Quick, someone grab a Websters.
Because I want to talk about the crux of my current conundrum with loyalty programs (as they are now architected). What are these programs trying to achieve anyway? My economist friends say that they are all about the “lock in” – so reeling in customers with the promise that sometime in the future they will get something of value that can be had in exchange for the points that are accrued. (check out Loyalty Cards and Polymorphic Equilibria). And yes, I looked it up to be sure what it meant too.
But for most people today, that payoff is “too little too late” – with many soured by the experience of trying to redeem air miles. But these sorts of programs are relatively easy to architect and are being positioned as “table stakes” for most retailers today. So at what point do participants start to feel like hostages instead of happily rewarded consumers?
More difficult but more necessary – at least in my view – is creating a customer experience that people value enough to make them want to tell their friends and the kind of loyalty that will make them want to stick with that retailer for life. Wal-Mart does not have a formal loyalty program, yet the consistent experience they deliver to customers who seek EDLP keeps people coming back on a regular basis (so much so that they are and have been the world’s largest company since 2001). Apple has no formal loyalty program, but their reputation for innovative products with cool designs keeps people buying their product (including a $700 iPhone) and packing the Apple stores. Neiman Marcus (whose innovative loyalty program is really the gold standard) does not rely on it to keep customers loyal, but rather to create the feeling of being a member of a really exclusive club—a club that’s hard to get into and that once you’re in, you never want to leave.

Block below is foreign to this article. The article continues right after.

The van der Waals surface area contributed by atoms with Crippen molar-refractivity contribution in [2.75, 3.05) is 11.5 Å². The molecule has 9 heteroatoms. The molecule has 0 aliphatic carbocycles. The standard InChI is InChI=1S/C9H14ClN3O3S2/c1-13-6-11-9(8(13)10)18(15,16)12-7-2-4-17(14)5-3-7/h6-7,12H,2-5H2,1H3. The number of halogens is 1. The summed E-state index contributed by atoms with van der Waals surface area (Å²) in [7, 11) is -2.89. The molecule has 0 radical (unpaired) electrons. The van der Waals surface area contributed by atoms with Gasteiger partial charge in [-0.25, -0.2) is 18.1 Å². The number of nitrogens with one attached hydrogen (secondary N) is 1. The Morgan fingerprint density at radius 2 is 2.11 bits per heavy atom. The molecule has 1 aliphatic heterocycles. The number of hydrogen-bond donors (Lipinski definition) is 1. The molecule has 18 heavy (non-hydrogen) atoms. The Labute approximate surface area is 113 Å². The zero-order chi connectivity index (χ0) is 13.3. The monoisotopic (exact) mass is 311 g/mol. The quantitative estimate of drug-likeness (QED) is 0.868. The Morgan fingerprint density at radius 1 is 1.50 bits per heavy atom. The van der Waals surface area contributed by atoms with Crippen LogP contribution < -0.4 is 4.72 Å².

And, speaking of Wal-Mart, Colloquy’s recently published Retail Loyalty Index ranked Wal-Mart as the most dominant retailer for shopping frequency in all categories (including department store) but at or near the bottom when it came to customer loyalty. So, I have to say that I am admittedly a little perplexed over what is meant by “customer loyalty.” Colloquy’s report was compiled after surveying 3,000 consumers across 6 demographic segments to determine the brands to which consumers are most loyal. Results are presented in the aggregate (e.g. overall loyalty across all consumer segments) and by merchant type (e.g. personal care, department store, mass merchant, grocery).
To quote the survey takeaway: “The survey results demonstrate that, while everyday low price tactics successfully build sales through frequency, this success comes at a cost. With the traditional marketing mix taking a back seat to a relentless focus on price, a marketing strategy focused solely on sale prices and promotions not only faces a diminishing return but can also actually breed disloyal customers. … Simply having twice the number of locations of your competition, it seems, does not guarantee loyalty.”
This is where I get lost. People shop at Wal-Mart more often than the stores that they feel most loyal to? Sort of makes you wonder what loyalty means to those folks. The survey asked respondents to define it as a willingness to recommend a retailer to your friends. A look at Wal-Mart’s annual revenues suggests that an awful lot of those people are suggesting it to their friends. The notion that “marketing strategies based on sale prices and promotions” breed disloyal customers rings sort of hollow when (a) most loyalty programs are really price discrimination schemes anyway and (b) Wal-Mart overshadows the second largest US retailer by a factor of 4. It’s hard for me to understand what price Wal-Mart is paying as a result of having created these so-called “disloyal” customers.
I know, I’ve talked about this before. But it’s worth the revisit: There is a loyalty frenzy going on today that has perhaps lost sight of the real reason that customer loyalty is such an important business objective. Keeping customers loyal is critical to the overall vitality and tenure of a business. Loyalty programs that simply operate as a business veneer don’t do much to further achieve those objectives.
Just ask Wal-Mart.
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Filed Under: Other, consumers, Consumer Loyalty, Economics